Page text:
Mergers and acquisitions (M&A) get more attention than any type of corporate event except a big bankruptcy. The business press is filled with news of the latest deals, for obvious reasons: takeovers, especially hostile ones, are the closest thing the corporate world has to an election campaign. But while M&A can be entertaining, it's often not good news for shareholders in the firms that are doing the buying. Multiple studies have found that they usually go on to underperform the wider market. Deals where the acquirer pays in shares usually do worse than those where it pays cash.
There are several reasons why this happens. Firstly, transactions costs, such as legal and banking fees, tend to be high. This is particularly likely to be the case if the deal is contested or there are regulatory obstacles to it taking place.
Secondly, many deals may not make business sense. For instance, during the tech boom of the late 1990s many firms spent huge sums buying internet companies. This culminated in the disastrous AOL-Time Warner merger in October 2000, when AOL paid $160bn for Time Warner, which had earnings of under $1bn. The combined company went on to post a loss of $99bn in 2003, and the whole sorry episode is widely regarded as one of the greatest mistakes in corporate history.
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Thirdly, executives may be more concerned about the greater perks, higher pay and added prestige that comes with running a larger company. Hence they may be acting more in the interests ofmanagement than of their shareholders when they plan big deals.
Indeed, these deals tend to perform so badly that a return of "merger mania" is frequently seen as a sign of excessive optimism and lax monetary policy, which means that it may be a red flag for the wider market, as well as investors in individual companies.
Major bear markets in the late 1980s, 2000 and 2007-2009 were all preceded by a surge in M&A activity. Similarly, in the run-up to the Wall Street crash of 1929 there was a major increase in mergers. Given that, it's worth noting that last year was the best ever for M&A, with buyers spending $3.8trn on deals, according to Bloomberg, but that major deals are now starting to fall apart.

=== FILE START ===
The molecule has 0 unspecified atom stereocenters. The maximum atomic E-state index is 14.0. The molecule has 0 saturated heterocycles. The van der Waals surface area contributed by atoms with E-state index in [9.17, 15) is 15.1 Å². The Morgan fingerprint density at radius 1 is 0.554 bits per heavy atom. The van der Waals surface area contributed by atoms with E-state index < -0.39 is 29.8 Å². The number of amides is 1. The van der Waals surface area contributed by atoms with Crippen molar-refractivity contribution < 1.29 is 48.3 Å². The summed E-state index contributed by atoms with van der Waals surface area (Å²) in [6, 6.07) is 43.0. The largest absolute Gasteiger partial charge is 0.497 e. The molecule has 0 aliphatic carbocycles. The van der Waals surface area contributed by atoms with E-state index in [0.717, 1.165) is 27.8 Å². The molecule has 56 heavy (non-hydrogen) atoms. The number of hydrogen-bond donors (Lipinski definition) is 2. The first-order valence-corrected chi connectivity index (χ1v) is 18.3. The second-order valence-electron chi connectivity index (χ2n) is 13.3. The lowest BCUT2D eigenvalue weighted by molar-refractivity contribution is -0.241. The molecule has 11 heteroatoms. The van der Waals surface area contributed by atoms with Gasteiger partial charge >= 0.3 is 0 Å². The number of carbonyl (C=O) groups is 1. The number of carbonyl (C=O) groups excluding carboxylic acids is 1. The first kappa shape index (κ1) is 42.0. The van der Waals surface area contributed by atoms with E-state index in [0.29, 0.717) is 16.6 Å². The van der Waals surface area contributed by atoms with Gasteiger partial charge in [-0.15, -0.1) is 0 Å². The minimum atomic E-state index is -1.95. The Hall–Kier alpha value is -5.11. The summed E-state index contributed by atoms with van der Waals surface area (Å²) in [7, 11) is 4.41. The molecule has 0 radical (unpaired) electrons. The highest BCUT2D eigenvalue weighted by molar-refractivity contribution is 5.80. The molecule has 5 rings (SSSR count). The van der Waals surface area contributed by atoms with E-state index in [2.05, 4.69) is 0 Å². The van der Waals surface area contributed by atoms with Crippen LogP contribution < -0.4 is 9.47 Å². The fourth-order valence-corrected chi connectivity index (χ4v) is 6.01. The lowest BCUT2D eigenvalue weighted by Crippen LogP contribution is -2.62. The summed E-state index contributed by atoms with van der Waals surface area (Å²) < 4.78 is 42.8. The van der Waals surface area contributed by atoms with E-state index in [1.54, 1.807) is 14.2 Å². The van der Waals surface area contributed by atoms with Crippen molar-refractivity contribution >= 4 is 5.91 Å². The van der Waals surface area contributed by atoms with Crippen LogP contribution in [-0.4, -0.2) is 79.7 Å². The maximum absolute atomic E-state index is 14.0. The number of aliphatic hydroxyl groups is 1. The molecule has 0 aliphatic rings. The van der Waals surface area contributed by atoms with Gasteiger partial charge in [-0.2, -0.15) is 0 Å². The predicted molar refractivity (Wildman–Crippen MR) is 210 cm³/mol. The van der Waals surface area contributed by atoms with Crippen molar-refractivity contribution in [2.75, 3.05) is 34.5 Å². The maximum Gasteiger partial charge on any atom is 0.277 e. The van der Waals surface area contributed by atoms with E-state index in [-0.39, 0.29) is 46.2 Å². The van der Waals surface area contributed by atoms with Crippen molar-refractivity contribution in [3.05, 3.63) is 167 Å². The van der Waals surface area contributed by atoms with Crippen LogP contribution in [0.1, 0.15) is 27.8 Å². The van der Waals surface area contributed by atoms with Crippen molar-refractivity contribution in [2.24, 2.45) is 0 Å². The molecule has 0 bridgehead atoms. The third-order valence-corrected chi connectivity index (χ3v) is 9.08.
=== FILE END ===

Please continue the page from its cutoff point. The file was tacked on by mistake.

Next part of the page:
Profiting from dealmaking
Large deals are usually bad for the company doing the buying, but not for shareholders in the firm being bought. In most cases, the buyer has to pay a premium above the target firm's initial share price to get the target's shareholders to agree to the deal. Sometimes this premium can be substantial. One study in 2011 found that the average premium in takeovers between 1990 and 2010 was 36%. This means that there is obviously money to be made from M&A, and traders use two main ways to profit.
The first is "merger arbitrage" (sometimes known as risk arbitrage). This involves buying shares in companies that are in the process of being taken over and shorting (betting against) shares in the company doing the acquiring. The idea is that if the merger goes through the share price of the company being acquired will rise, while that of the company doing the buying will fall (or at least stay the same).
In most cases, the market quickly prices in the value of any offer. So if Company A offers to buy company B for 100p per share, then Company B's shares should trade at something close to 100p, depending on factorssuch as the probability of the deal going through, how long it'sexpected to take and whether there is any prospect of another,higher bid.
Let's say Company B trades at 97p, you buy andhold the shares and the deal is completed. Then you get a smallprofit of 3p per share. Of course, if the deal unwinds then theprice of the target company will often fall a long way. So mergerarbitrage involves "asymmetric risk": you will usually get asmall, but fairly predictable return, but once in a while you maytake a large loss.
The second strategy is to invest in firms that could be a takeovertarget before the deal is announced. This can be more lucrative,because the trader who buys before the announcement of atakeover will be able to benefit from all the appreciation in theshare price. However, the probability of identifying in advancea company that will be taken over is lower than the probabilitythat a deal that has already been announced will be completed.So this strategy has larger potential returns than mergerarbitrage, but each individual trade is less likely to succeed.
Matthew graduated from the University of Durham in 2004; he then gained an MSc, followed by a PhD at the London School of Economics.
He has previously written for a wide range of publications, including the Guardian and the Economist, and also helped to run a newsletter on terrorism. He has spent time at Lehman Brothers, Citigroup and the consultancy Lombard Street Research.
Matthew is the author of Superinvestors: Lessons from the greatest investors in history, published by Harriman House, which has been translated into several languages. His second book, Investing Explained: The Accessible Guide to Building an Investment Portfolio, is published by Kogan Page.
As senior writer, he writes the shares and politics & economics pages, as well as weekly Blowing It and Great Frauds in History columns He also writes a fortnightly reviews page and trading tips, as well as regular cover stories and multi-page investment focus features.
Follow Matthew on Twitter: @DrMatthewPartri
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